YouTube will now remove or limit visibility of content featuring conspiracy theories that link coronavirus to 5G, the fifth generation of wireless communications technologies supporting cellular data networks. The move comes after at least seven mobile towers were set on fire in the UK following the spread of the conspiracy theory online.

Although there are many fake theories about coronavirus making their rounds on social media, the most famous one claims that the spread of the virus in Wuhan is linked to the introduction of 5G network in the country. The theory further claims that the infrastructure of 5G being set up in other locations is increasing the spread.

According to these fake videos online, 5G “is sucking the oxygen out of human lungs”. These videos go to the extent of claiming that the network uses radio waves to find victims and suppresses their immune system. Where these theories fail though, is when you look at geographies such as Japan, where there has been massive spread but no 5G.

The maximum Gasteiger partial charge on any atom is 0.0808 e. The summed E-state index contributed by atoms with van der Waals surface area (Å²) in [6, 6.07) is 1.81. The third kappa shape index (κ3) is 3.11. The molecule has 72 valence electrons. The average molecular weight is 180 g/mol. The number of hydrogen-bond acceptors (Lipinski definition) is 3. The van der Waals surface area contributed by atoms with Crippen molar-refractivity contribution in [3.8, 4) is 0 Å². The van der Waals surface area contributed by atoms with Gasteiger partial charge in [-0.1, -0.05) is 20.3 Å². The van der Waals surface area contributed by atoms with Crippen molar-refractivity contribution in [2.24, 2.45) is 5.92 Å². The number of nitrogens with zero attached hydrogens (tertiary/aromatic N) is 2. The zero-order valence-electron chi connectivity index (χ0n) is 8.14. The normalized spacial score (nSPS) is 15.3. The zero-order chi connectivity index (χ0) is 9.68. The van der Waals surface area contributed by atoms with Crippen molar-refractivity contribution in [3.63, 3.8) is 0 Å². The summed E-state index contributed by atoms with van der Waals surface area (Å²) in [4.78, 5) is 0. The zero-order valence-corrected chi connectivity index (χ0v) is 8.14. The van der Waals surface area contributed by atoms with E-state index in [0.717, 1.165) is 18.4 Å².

Despite lacking scientific explanation whatsoever, these theories have led to attacks on phone masts in the UK. Phone masts in Birmingham, Merseyside and Belfast were set on fire, while broadband engineers faced physical and verbal threats from believers of the theory. “It beggars belief that some people should want to harm the very networks that are providing essential connectivity to the emergency services, NHS and the rest of the country during the lockdown period” said Vodafone UK’s Chief Executive Nick Jeffery. While two of the attacked masts were owned by Vodafone, two others were shared with O2.

A certain YouTube video featured a man falsely claiming to be a former executive of a UK cellular network stating that coronavirus tests were invented to spread the disease and hide the deaths that were actually caused by the network. While the video has now been taken down, variations of it are still visible online.

Youtube said that it will completely remove content that breaches its policies. However, controversial content about the 5G network that does not mention coronavirus is still allowed on the site. These videos according to the company will be categorised as “borderline content” and will be subjected to measures that limit its visibility. This includes suppression, loss of advertising revenue, and removal from search results on the platform. “We have also begun reducing recommendations of borderline content such as conspiracy theories related to 5G and coronavirus that could misinform users in harmful ways.”

Youtube says that these measures are expected to reduce the views on these videos by about 70%.